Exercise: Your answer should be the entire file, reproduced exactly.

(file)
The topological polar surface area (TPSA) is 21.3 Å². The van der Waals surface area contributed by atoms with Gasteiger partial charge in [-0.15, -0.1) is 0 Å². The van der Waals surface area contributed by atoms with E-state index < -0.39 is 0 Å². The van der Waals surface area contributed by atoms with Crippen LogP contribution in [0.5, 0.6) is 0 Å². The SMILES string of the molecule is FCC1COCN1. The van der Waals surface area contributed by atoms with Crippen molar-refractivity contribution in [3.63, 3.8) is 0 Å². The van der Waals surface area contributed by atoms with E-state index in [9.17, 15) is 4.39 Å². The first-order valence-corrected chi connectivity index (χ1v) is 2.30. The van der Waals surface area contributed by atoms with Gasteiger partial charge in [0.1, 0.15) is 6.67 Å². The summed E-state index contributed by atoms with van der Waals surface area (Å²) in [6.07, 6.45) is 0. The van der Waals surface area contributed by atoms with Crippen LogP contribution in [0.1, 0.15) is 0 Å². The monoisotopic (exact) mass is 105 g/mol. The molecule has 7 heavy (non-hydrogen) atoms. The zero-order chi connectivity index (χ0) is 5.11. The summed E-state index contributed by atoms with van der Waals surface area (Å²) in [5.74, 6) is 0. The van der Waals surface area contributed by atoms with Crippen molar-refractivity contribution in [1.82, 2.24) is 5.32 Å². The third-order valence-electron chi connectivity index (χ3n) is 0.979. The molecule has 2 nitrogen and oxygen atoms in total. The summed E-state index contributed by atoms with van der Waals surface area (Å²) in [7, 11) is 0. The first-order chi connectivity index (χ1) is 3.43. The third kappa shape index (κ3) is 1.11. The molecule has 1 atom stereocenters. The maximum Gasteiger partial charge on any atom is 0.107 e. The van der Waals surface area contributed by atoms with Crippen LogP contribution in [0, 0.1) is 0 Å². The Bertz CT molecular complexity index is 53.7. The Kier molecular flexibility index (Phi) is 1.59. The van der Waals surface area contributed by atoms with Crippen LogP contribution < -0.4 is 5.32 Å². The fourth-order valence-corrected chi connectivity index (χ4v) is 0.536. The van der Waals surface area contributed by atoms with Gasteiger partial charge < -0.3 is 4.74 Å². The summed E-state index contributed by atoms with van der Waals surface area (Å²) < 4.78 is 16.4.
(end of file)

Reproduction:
The topological polar surface area (TPSA) is 21.3 Å². The van der Waals surface area contributed by atoms with Gasteiger partial charge in [-0.15, -0.1) is 0 Å². The van der Waals surface area contributed by atoms with E-state index < -0.39 is 0 Å². The van der Waals surface area contributed by atoms with Crippen LogP contribution in [0.5, 0.6) is 0 Å². The SMILES string of the molecule is FCC1COCN1. The van der Waals surface area contributed by atoms with Crippen molar-refractivity contribution in [3.63, 3.8) is 0 Å². The van der Waals surface area contributed by atoms with E-state index in [9.17, 15) is 4.39 Å². The first-order valence-corrected chi connectivity index (χ1v) is 2.30. The van der Waals surface area contributed by atoms with Gasteiger partial charge in [0.1, 0.15) is 6.67 Å². The summed E-state index contributed by atoms with van der Waals surface area (Å²) in [6.07, 6.45) is 0. The van der Waals surface area contributed by atoms with Crippen LogP contribution in [0.1, 0.15) is 0 Å². The monoisotopic (exact) mass is 105 g/mol. The molecule has 7 heavy (non-hydrogen) atoms. The zero-order chi connectivity index (χ0) is 5.11. The summed E-state index contributed by atoms with van der Waals surface area (Å²) in [5.74, 6) is 0. The van der Waals surface area contributed by atoms with Crippen molar-refractivity contribution in [1.82, 2.24) is 5.32 Å². The third-order valence-electron chi connectivity index (χ3n) is 0.979. The molecule has 2 nitrogen and oxygen atoms in total. The summed E-state index contributed by atoms with van der Waals surface area (Å²) in [7, 11) is 0. The first-order chi connectivity index (χ1) is 3.43. The third kappa shape index (κ3) is 1.11. The molecule has 1 atom stereocenters. The maximum Gasteiger partial charge on any atom is 0.107 e. The van der Waals surface area contributed by atoms with Crippen LogP contribution in [0, 0.1) is 0 Å². The Bertz CT molecular complexity index is 53.7. The Kier molecular flexibility index (Phi) is 1.59. The van der Waals surface area contributed by atoms with Crippen LogP contribution < -0.4 is 5.32 Å². The fourth-order valence-corrected chi connectivity index (χ4v) is 0.536. The van der Waals surface area contributed by atoms with Gasteiger partial charge < -0.3 is 4.74 Å². The summed E-state index contributed by atoms with van der Waals surface area (Å²) < 4.78 is 16.4.